Liberal Fascism: The Secret History of the American Left, From Mussolini to the Politics of Meaning

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Ayn Rand, Rand Paul and Utopian Schemes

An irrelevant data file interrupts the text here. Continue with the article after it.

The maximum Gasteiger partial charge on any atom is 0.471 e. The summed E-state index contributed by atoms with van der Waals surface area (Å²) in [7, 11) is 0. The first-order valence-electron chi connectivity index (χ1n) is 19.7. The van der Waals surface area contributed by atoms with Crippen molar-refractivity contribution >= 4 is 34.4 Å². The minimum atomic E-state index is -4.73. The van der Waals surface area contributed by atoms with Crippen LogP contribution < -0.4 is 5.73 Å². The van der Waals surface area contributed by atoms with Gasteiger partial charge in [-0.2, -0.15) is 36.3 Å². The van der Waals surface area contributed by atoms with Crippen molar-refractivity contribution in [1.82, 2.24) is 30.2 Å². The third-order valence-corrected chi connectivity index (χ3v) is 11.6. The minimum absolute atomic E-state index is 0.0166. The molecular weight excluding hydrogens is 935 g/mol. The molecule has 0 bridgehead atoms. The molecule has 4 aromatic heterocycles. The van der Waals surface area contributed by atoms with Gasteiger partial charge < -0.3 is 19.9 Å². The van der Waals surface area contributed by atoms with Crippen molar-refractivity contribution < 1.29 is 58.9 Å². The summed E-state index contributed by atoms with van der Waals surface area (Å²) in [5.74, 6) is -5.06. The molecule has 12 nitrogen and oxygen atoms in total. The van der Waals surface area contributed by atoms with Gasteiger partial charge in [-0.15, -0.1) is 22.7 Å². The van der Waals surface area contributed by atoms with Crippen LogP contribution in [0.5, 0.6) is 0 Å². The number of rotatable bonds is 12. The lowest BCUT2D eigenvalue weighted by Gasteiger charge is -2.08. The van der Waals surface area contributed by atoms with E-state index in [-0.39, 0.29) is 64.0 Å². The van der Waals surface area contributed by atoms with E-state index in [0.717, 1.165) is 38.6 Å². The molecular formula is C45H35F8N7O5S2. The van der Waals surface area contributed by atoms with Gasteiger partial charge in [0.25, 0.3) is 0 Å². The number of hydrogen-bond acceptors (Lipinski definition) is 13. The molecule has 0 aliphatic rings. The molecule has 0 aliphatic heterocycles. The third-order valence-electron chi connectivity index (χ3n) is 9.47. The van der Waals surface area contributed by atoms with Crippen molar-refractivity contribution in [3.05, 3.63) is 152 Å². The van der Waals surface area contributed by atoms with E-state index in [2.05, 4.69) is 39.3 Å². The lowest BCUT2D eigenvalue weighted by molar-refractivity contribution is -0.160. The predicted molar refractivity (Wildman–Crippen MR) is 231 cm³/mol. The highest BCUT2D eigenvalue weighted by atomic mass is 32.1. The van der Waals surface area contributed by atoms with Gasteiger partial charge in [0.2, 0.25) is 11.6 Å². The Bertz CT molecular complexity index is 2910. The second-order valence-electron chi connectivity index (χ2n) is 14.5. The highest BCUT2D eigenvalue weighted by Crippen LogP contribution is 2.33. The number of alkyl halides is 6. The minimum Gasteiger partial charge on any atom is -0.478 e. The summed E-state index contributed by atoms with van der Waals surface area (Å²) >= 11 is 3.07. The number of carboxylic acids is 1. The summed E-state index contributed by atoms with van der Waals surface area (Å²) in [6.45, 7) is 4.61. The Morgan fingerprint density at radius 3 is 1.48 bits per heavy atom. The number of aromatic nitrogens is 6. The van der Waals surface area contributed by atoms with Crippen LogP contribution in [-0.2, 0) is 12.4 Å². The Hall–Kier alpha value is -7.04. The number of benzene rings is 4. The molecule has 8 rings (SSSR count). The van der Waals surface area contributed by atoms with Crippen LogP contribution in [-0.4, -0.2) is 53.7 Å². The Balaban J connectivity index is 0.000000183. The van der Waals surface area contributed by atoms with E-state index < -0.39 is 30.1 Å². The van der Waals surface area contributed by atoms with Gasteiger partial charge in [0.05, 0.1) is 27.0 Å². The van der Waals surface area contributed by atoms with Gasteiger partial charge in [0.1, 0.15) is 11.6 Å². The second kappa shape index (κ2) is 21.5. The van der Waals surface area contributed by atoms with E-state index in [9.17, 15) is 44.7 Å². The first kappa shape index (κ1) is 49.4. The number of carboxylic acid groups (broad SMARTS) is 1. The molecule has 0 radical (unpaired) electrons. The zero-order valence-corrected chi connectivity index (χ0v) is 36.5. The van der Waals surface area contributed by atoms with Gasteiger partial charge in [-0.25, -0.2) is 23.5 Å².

Not long ago my father emailed me a reading suggestion: Ayn Rand.  He knew I was completing a book about the history of utopian thought – a project that stemmed from the fact that my father raised me on a street called Utopia Road – and he recognized Rand as falling within the constraints of the genre.  He liked her, he said.  He'd turned up his nose at her for fifty years, and regretted it.  He claimed Rand's utopian avatar, John Galt, reminded him of me. I declined the suggestion.  My father is an avid reader, but politically we're nothing alike.  He's been trying to get me to read Ann Coulter and Liberal Fascism for years.  I explained that I wasn't likely to fall for Rand's philosophy, and if he wanted to read a conservative utopia he should try Austin Tappan Wright's Islandia. (Islandia's "conservatism" dates from a few decades back, when conservatism wasn't so far from conservation – it's all about preservation of the local in the face of globalization.) My father wasn't quite ready to let it go.  When my girlfriend and I visited a short time later, he pulled out a Rand book, and dared me to read just one paragraph – part of a paragraph!  As it happens, that one tiny slice of prose demonstrated that Ayn Rand wasn't utopian at all; she was something much worse. And all of this matters because we now have a candidate for the senate who is not only a follower of Rand, but named for her.[1] Here's the chunk of writing my father asked me to read, from an introduction to an anniversary edition of Atlas Shrugged. Incidentally, a sideline observation: if creative fiction writing is a process of translating an abstraction into the concrete, there are three possible grades of such writing: translating an old (known) abstraction (theme or thesis) through the medium of old fiction means, (that is, characters, events or situations used before for that same purpose, that same translation) – this is most of the popular trash; translating an old abstraction through new, original fiction means – this is most of the good literature; creating a new, original abstraction, and translating it through new, original means.  This, as far as I know, is only me – my kind of fiction writing. I read this a couple times – you sort of have to; it's terrible – and then I attacked it.  "Incidentally, a sidelong observation:" is redundant, I said.  So is "creative fiction writing."  Rand's "if/then" lacks a "then," and there's no opportunity to challenge the premise that fiction makes the abstract concrete.  Most would argue the opposite, if they even agreed to think about it in these terms.  Ditto the suggestion that a thesis can or should be abstract.  Too, the punctuation of the passage is more than bad – it's actually attempting to beguile the reader.  Heavy, complex thinking requires complicated punctuation, Rand wants us to think, so the presence of complicated punctuation must indicate that the meaning here is heavy and complex.  Actually, it's not. And that's about as far as I got before my father and I wound up not in a screaming match, exactly – but something more like a hissing match.  We hissed because the things we said were so vile no even we wanted to give them full voice. "You used to be a writer," my father hissed.  "Now you're just an elitist." Ouch. But, wait – writers are often elitists, aren't they?  Wasn't he wrong in suggesting that you sacrifice the first in becoming the second?  And anyway, wasn't Ayn Rand being at least a little elitist in claiming that her fiction is the only fiction that says new things in a new way? More than her redundancies or punctuation, that's the problem – because her elitism is not earned.  She's not, in fact, saying new things in a new way.  Even my father knew this.  He thought of her as utopian, which means she was operating within the boundaries of an established tradition.  And he liked the book because he recognized the ideas in it – they weren't new either.  Atlas Shrugged is "known" ideas delivered in a "known" way.  By Rand's definition it's "popular trash," which pretty well describes the book's publishing history. And that's what throws Ayn Rand into such a peculiar light today, when her philosophy is perhaps closer than it's ever been to achieving actual power. It's fashionable at the moment to conflate Glenn Beck, the Tea Party movement, and, now, Rand Paul.  What's not been discussed so far is the wide range of open religious sentiment apparent in all of these.  Ayn Rand was a famous atheist.  Glenn Beck is a curious and dangerous mélange of talking head and televangelist.  And the Tea Party wants to regard the Constitution as sacred document. There's a reason they're all in bed together. In In Utopia I make the argument that extreme conservative utopias (everything from Theodore Hertzka's Freeland to a range of twentieth century novels suggesting that the path to peace runs through holocaust) are not really utopias at all.  Rather, they are reconciliations to an imperfect world.  These "utopias" reject the idea that government or planning of any kind can make the world a better place.  Much better is a policy of not planning, small government, the invisible arm of the market, social Darwinism as nature's intent, and so forth.  In short, no plan is a better plan. Here's why that's not utopian: that's how civilization started.  When cities emerged, when people began to live in close quarters and form communities, no one had a plan for how they should proceed.  The result was Athens, brimming with disease, filth, and crime.  Utopian thought begins with Plato and Aristotle offering up improvements – visions of planned societies. "It has justly been said," Martin Buber wrote, "that in a positive sense every planning intellect is utopian." So why can't planning for no plan also be a plan?  Well, it sort of is – but it's a plan that assumes chaos will produce a perfect order.  Who emerges from the chaos?  The elites.  Whether it's greed repackaged as laissez-faire or racism thinly disguised as exceptionalism, conservative "utopias" rationalize worlds where the better few get the most while the numerous many struggle with little.  Anymore, who really believes this makes the world better? These days, not-planning-as-plan isn't even earnestly meant.  Ayn Rand was recently the subject of a new biography, and what her life reveals is that she has a whole lot more in common with L. Ron Hubbard (her career as a screenwriter matches Hubbard's as a sci-fi guy) than she does with Edward Bellamy, William Morris, Charlotte Perkins Gilman, or a host of earnest utopians who used an old literary genre to say some new things that did, in fact, make the world a better place. It's Hubbard that links Rand back to Beck and the Tea Party.  They're all fundamentalists of one kind or another, and they are the reason "utopia" is now largely synonymous with "scheme."  Like any false prophet, Rand must convince us that her message is new and true (when it's old and false), and the fake sophistication of her language is as insidious as Glenn Beck's alligator tears.  These false utopians strive not to inspire action and progress, but to recruit followers.  They found one in Ron Paul, and now we're on to the second generation. I'll finish with the end of my own two-generation story. After my father and I finished hissing at each other, my father, to his credit, agreed to read Islandia. I had to pester him by email a little, but he eventually ordered the book.  A month passed before he wrote to say he'd loved it, every word, he ate it up – could I recommend more? My heart swelled.  This is what books – utopias or no – should do. I told him to read Colson Whitehead's The Intuitionist, Hermann Hesse's The Glass Bead Game, and Michael Chabon's The Yiddish Policemen's Union. There's a little utopia in each of them. I've not heard back from my father since, but I have high hopes. Back | 1. Note: Rand Paul himself has denied that he was formally named for Ayn Rand, so I'm taking some liberty here.  He has claimed that he was named Randal at birth, went by Randy for much of his life, and his wife started calling him Rand.  At the same time, he calls himself a "big fan" of Ayn Rand's work, and admits that his father met the author.  Rand Paul may not have been formally named for Rand, but his embrace of even a nickname amounts to an informal self-naming that is intended as homage – like a monk or a pope.